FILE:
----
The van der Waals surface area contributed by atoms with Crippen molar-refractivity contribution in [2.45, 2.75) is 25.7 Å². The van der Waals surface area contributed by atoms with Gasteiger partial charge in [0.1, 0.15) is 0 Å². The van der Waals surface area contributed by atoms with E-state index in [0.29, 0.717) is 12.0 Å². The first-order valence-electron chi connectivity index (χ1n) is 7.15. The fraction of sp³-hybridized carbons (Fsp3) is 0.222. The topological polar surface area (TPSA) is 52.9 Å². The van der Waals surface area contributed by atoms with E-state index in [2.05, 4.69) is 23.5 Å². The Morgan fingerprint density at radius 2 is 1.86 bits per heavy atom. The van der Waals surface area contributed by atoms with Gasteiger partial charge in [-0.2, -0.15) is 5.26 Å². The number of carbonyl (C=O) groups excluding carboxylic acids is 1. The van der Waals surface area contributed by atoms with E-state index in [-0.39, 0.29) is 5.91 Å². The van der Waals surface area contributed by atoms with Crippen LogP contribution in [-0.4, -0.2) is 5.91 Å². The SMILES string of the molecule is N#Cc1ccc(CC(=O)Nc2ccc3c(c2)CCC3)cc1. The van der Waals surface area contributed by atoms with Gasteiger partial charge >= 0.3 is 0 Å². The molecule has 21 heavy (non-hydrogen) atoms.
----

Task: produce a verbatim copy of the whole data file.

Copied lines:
The van der Waals surface area contributed by atoms with Crippen molar-refractivity contribution in [2.45, 2.75) is 25.7 Å². The van der Waals surface area contributed by atoms with Gasteiger partial charge in [0.1, 0.15) is 0 Å². The van der Waals surface area contributed by atoms with E-state index in [0.29, 0.717) is 12.0 Å². The first-order valence-electron chi connectivity index (χ1n) is 7.15. The fraction of sp³-hybridized carbons (Fsp3) is 0.222. The topological polar surface area (TPSA) is 52.9 Å². The van der Waals surface area contributed by atoms with E-state index in [2.05, 4.69) is 23.5 Å². The Morgan fingerprint density at radius 2 is 1.86 bits per heavy atom. The van der Waals surface area contributed by atoms with Gasteiger partial charge in [-0.2, -0.15) is 5.26 Å². The number of carbonyl (C=O) groups excluding carboxylic acids is 1. The van der Waals surface area contributed by atoms with E-state index in [-0.39, 0.29) is 5.91 Å². The van der Waals surface area contributed by atoms with Crippen LogP contribution in [-0.4, -0.2) is 5.91 Å². The SMILES string of the molecule is N#Cc1ccc(CC(=O)Nc2ccc3c(c2)CCC3)cc1. The van der Waals surface area contributed by atoms with Gasteiger partial charge >= 0.3 is 0 Å². The molecule has 21 heavy (non-hydrogen) atoms.